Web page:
Sunday, November 22, 2020

Who Does High Turnout Help?

For as long as I can remember, it has been accepted wisdom that Democrats benefit from higher turnout. This is the view that motivates "if we can just get more people off the sidelines, Democrats will win every election", as well as more pessimistic declarations of how Democrats fare in midterms, off-cycle races, and run-off elections in, oh, let's say, Georgia.

But is it true today? The 2020 election is giving me a bit of pause.

2020 was a big turnout year. We had record turnout -- the highest percentage in at least 100 years, in all likelihood -- and that's with COVID throwing a wrench in things. But while Joe Biden won, and won clearly in the national popular vote, it's not the case that the additional turnout was all a tidal wave of new blue voters. Trump, too, has shown himself to be a turnout machine for the red column. Texas is a good example, where Joe Biden added 1.4 million votes to Hillary Clinton's 2016 total, only to see Donald Trump roughly keep pace by stacking an additional 1.2 million votes on top of his performance in the prior election. That's a lot more people voting, but not a huge net gain for Democrats -- especially given the general "blue-ing" of the state that had been observed over the past four years.

So what's going on? One thing to consider is who the marginal non-voter is, and who they're likely to support if they do come out to the polls. Non-voters are likely less politically engaged and aware -- the classic "independent" voter (which is to say, low-information and ideologically incoherent), and probably exhibit less trust in and affinity towards American political institutions generally. In our current climate, it's far from clear that these aren't easier for a Trumpist style populist politician to win.

More than that, though, is the issue of the broader realignment we're seeing in partisan identity. Historically, the case for Democrats being aided by high turnout has I think relied on the notion that Democratic voters skew poorer, and poorer voters are less likely to turn out, so the marginal vote gained by heightened turnout is more likely to be a Democratic one. But while it is not the case, contra some lazy takes, that Democrats are now the party of wealthy coastal elites, it is the case that the biggest divide between the parties right now does not track class but rather education. Democrats are overperforming among college-educated voters (of all economic backgrounds), Republicans do much better among those lacking a college degree (again, regardless of economic background). And highly-educated voters are a high turnout group -- they're likely to hit the polls even when other actors do not.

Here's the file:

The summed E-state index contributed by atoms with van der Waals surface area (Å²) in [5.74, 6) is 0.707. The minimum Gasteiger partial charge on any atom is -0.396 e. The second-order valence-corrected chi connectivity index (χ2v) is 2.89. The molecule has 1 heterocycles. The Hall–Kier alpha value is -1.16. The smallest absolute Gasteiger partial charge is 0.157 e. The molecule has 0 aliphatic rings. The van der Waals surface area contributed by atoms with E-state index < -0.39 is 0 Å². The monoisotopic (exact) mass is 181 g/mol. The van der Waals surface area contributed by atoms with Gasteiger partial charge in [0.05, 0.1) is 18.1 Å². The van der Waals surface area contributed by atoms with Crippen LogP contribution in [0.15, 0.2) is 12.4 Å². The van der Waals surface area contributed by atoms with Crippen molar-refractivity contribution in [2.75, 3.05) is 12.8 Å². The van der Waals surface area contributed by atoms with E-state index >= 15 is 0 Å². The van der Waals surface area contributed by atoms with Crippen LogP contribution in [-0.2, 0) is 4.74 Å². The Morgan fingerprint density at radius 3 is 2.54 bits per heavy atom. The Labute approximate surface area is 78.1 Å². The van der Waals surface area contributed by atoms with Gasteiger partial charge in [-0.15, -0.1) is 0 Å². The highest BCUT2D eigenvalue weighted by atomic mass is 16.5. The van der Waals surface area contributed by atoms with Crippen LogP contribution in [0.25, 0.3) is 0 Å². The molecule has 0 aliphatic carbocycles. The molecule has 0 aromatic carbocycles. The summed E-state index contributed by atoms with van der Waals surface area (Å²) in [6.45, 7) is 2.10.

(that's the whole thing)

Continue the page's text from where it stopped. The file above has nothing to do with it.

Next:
So it's quite possible that reductions in turnout could end up, counterintuitively, aiding Democratic candidates. You can imagine dividing voters into different turnout "tranches", where the highest tranche turns out in every election (that is, even in ones where nobody else votes), the ones below that in slightly more active races, the ones below that in moderately high turnout affairs, and so on down the line until the final tranche which never votes at all. If Democrats are disproportionately represented among the highest tranches, they'd be better served if elections remain low-turnout affairs, since they'd be the only ones showing up to the polls.